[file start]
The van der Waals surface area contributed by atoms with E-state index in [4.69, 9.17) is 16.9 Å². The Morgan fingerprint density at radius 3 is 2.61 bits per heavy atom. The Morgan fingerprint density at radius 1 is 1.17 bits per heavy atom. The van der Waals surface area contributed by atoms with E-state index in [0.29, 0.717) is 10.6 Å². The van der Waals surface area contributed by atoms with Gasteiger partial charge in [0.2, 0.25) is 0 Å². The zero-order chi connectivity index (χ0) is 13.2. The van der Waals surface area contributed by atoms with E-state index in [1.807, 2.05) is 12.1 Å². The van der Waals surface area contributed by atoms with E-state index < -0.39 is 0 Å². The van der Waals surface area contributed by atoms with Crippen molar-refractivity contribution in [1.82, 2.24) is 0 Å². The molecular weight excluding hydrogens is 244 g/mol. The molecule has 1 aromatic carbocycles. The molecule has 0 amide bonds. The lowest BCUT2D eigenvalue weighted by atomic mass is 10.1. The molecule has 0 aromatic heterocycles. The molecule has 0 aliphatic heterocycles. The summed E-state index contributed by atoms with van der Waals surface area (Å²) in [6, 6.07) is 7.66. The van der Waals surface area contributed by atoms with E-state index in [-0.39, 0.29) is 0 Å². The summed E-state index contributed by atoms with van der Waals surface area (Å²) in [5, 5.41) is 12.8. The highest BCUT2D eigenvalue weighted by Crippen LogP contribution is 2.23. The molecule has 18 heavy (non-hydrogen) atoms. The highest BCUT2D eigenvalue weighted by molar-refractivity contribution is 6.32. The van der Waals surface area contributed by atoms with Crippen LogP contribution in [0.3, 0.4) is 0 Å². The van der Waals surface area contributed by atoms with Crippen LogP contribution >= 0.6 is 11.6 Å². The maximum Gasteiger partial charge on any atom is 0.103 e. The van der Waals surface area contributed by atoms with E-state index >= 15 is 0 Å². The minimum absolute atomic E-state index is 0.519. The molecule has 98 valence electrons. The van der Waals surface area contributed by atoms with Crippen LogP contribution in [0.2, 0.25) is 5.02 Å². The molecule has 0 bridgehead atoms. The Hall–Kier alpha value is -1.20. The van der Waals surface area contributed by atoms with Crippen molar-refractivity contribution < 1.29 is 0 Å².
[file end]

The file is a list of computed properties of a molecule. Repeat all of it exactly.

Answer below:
The van der Waals surface area contributed by atoms with E-state index in [4.69, 9.17) is 16.9 Å². The Morgan fingerprint density at radius 3 is 2.61 bits per heavy atom. The Morgan fingerprint density at radius 1 is 1.17 bits per heavy atom. The van der Waals surface area contributed by atoms with E-state index in [0.29, 0.717) is 10.6 Å². The van der Waals surface area contributed by atoms with Gasteiger partial charge in [0.2, 0.25) is 0 Å². The zero-order chi connectivity index (χ0) is 13.2. The van der Waals surface area contributed by atoms with E-state index in [1.807, 2.05) is 12.1 Å². The van der Waals surface area contributed by atoms with E-state index < -0.39 is 0 Å². The van der Waals surface area contributed by atoms with Crippen molar-refractivity contribution in [1.82, 2.24) is 0 Å². The molecular weight excluding hydrogens is 244 g/mol. The molecule has 1 aromatic carbocycles. The molecule has 0 amide bonds. The lowest BCUT2D eigenvalue weighted by atomic mass is 10.1. The molecule has 0 aromatic heterocycles. The molecule has 0 aliphatic heterocycles. The summed E-state index contributed by atoms with van der Waals surface area (Å²) in [6, 6.07) is 7.66. The van der Waals surface area contributed by atoms with E-state index in [-0.39, 0.29) is 0 Å². The summed E-state index contributed by atoms with van der Waals surface area (Å²) in [5, 5.41) is 12.8. The highest BCUT2D eigenvalue weighted by Crippen LogP contribution is 2.23. The molecule has 18 heavy (non-hydrogen) atoms. The highest BCUT2D eigenvalue weighted by molar-refractivity contribution is 6.32. The van der Waals surface area contributed by atoms with Crippen LogP contribution in [0.3, 0.4) is 0 Å². The van der Waals surface area contributed by atoms with Crippen LogP contribution >= 0.6 is 11.6 Å². The maximum Gasteiger partial charge on any atom is 0.103 e. The van der Waals surface area contributed by atoms with E-state index >= 15 is 0 Å². The minimum absolute atomic E-state index is 0.519. The molecule has 98 valence electrons. The van der Waals surface area contributed by atoms with Crippen LogP contribution in [0.2, 0.25) is 5.02 Å². The molecule has 0 bridgehead atoms. The Hall–Kier alpha value is -1.20. The van der Waals surface area contributed by atoms with Crippen molar-refractivity contribution < 1.29 is 0 Å².